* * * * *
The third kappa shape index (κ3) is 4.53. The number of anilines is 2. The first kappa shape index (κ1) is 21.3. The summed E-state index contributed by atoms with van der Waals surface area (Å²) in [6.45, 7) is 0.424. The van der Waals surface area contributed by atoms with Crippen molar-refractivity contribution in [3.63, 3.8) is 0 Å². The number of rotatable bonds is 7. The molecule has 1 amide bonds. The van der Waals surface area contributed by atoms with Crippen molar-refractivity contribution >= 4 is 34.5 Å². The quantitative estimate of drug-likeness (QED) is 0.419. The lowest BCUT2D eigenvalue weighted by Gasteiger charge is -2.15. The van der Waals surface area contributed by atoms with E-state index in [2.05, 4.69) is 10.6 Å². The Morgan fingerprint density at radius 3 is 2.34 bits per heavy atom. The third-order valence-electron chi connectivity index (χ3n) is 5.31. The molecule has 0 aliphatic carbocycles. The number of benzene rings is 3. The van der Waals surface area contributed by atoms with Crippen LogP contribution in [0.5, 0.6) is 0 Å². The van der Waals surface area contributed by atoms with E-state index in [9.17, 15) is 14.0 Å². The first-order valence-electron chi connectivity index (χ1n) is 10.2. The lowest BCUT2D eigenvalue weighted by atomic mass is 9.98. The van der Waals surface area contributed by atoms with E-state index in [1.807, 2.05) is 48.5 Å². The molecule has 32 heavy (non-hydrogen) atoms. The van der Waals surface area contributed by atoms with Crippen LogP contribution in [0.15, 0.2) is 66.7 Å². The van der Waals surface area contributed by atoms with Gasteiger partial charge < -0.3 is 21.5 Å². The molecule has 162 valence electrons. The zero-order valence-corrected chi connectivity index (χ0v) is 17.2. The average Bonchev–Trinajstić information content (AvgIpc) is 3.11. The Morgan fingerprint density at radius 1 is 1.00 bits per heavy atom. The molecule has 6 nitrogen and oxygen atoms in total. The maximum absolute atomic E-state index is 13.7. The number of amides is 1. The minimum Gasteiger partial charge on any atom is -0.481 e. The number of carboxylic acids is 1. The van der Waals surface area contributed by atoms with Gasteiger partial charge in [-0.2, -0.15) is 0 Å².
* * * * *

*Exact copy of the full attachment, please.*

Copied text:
The third kappa shape index (κ3) is 4.53. The number of anilines is 2. The first kappa shape index (κ1) is 21.3. The summed E-state index contributed by atoms with van der Waals surface area (Å²) in [6.45, 7) is 0.424. The van der Waals surface area contributed by atoms with Crippen molar-refractivity contribution in [3.63, 3.8) is 0 Å². The number of rotatable bonds is 7. The molecule has 1 amide bonds. The van der Waals surface area contributed by atoms with Crippen molar-refractivity contribution >= 4 is 34.5 Å². The quantitative estimate of drug-likeness (QED) is 0.419. The lowest BCUT2D eigenvalue weighted by Gasteiger charge is -2.15. The van der Waals surface area contributed by atoms with E-state index in [2.05, 4.69) is 10.6 Å². The Morgan fingerprint density at radius 3 is 2.34 bits per heavy atom. The third-order valence-electron chi connectivity index (χ3n) is 5.31. The molecule has 0 aliphatic carbocycles. The number of benzene rings is 3. The van der Waals surface area contributed by atoms with Crippen LogP contribution in [0.5, 0.6) is 0 Å². The van der Waals surface area contributed by atoms with E-state index in [9.17, 15) is 14.0 Å². The first-order valence-electron chi connectivity index (χ1n) is 10.2. The lowest BCUT2D eigenvalue weighted by atomic mass is 9.98. The van der Waals surface area contributed by atoms with E-state index in [1.807, 2.05) is 48.5 Å². The molecule has 32 heavy (non-hydrogen) atoms. The van der Waals surface area contributed by atoms with Crippen LogP contribution in [0.15, 0.2) is 66.7 Å². The van der Waals surface area contributed by atoms with Gasteiger partial charge < -0.3 is 21.5 Å². The molecule has 162 valence electrons. The zero-order valence-corrected chi connectivity index (χ0v) is 17.2. The average Bonchev–Trinajstić information content (AvgIpc) is 3.11. The Morgan fingerprint density at radius 1 is 1.00 bits per heavy atom. The molecule has 6 nitrogen and oxygen atoms in total. The maximum absolute atomic E-state index is 13.7. The number of amides is 1. The minimum Gasteiger partial charge on any atom is -0.481 e. The number of carboxylic acids is 1. The van der Waals surface area contributed by atoms with Gasteiger partial charge in [-0.2, -0.15) is 0 Å².